Pocket Reduction Surgery

Dentist looking through modern dental microscope. Patient under pocket reduction surgery.

The phrase “pocket reduction surgery” also known as “gingivectomy,” “osseous surgery,” and “flap surgery” refers to a variety of procedures designed to get access to the teeth’s roots, and remove tartar (calculus) and germs.


When periodontal infections reach the subgingival region, they trigger a persistent inflammatory response in the body that actually kills bone and gum tissues (below the gum line). As more tissue is removed from the area around the teeth and gums, gum periodontal pocket develop and get deeper.


Periodontal disease is a degenerative disorder that, if ignored, results in significant bacterial colonization in gum pockets and may ultimately result in tooth loss. In an effort to break this harmful cycle and lessen the depth of the pockets that contain germs, pocket reduction surgery is performed.

The Benefits of Pocket Reduction Surgery

A popular periodontal surgery called pocket reduction surgery has been shown to be successful in removing germs, lowering swelling, and preserving teeth. Surgery for pocket reduction aims to:


  • Prevent the spread of germs – A number of other dangerous illnesses, including diabetes, heart disease, and stroke, have been linked to oral bacteria. Through the circulation, oral bacteria can disperse to different areas of the body where they can colonize. To lower the risk of secondary infection, it is crucial to minimize oral bacterial growth.
  • Stopping bone loss – The body breaks down bone tissue as a result of the persistent inflammatory response caused by oral bacteria. Periodontal diseases weakens the jawbone, which causes the teeth to lose their solid base. The teeth may need to be extracted if they become too loose.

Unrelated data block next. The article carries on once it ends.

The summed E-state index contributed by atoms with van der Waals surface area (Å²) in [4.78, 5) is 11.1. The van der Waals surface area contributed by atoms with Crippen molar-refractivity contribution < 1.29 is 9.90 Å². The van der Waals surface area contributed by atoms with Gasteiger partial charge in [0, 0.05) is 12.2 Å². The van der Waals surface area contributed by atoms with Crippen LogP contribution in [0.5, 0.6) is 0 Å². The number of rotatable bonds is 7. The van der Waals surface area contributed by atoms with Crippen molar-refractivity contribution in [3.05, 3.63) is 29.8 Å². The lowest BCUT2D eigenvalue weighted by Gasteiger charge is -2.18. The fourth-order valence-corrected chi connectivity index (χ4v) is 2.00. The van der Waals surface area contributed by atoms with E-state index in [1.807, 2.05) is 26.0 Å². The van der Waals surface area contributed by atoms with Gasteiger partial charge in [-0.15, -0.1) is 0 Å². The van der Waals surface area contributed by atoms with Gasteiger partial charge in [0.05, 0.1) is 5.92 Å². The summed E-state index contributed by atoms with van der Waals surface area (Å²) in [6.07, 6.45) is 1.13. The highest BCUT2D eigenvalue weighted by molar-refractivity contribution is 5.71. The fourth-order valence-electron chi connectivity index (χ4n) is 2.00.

• Facilitate home care – The patient will find it extremely challenging to clean the gum pockets as they get deeper with time. The risk of developing more periodontal infections rises because the toothbrush and dental floss cannot get to the bottom of the pockets.
  • Enhancing the smile – A mouth that has periodontal disease is not visually appealing. In reality, discolored gums, decayed teeth, and ridge indentations can ruin all smiles. Surgery for pocket reduction slows the spread of gum disease and enhances the appearance of the smile.

What is a pocket reduction procedure?

Our periodontist will do extensive visual and X-ray exams to determine the state of the teeth, gums, and supporting bone before making a treatment recommendation or carrying out any surgery. Depending on the patient’s wishes, pocket reduction surgery can be done under local or general anesthesia.


Bacteria and calculus (tartar) will be removed by gently pulling the gums away from the teeth. In most cases, scaling and root planing will be necessary to completely remove the ossification (tartar) from the tooth root’s surface. To prevent the gums from reattaching to rough or uneven surfaces when they do heal, a planing process will be used if the root is not entirely smooth.


Typically, an antimicrobial liquid is used as the last step after surgery to get rid of any last-minute bacteria and speed up recovery. After that, the gum is stitched up using small sutures that need to stay in place for 5–10 days.


Even though the gums will be more painful right after the surgery, the teeth and gums will be in much better shape and the depth of the pocket will be significantly reduced.


Please get in touch with our periodontist Dr. Elliott Weidman if you have any questions about pocket reduction surgery or periodontal disease treatment.

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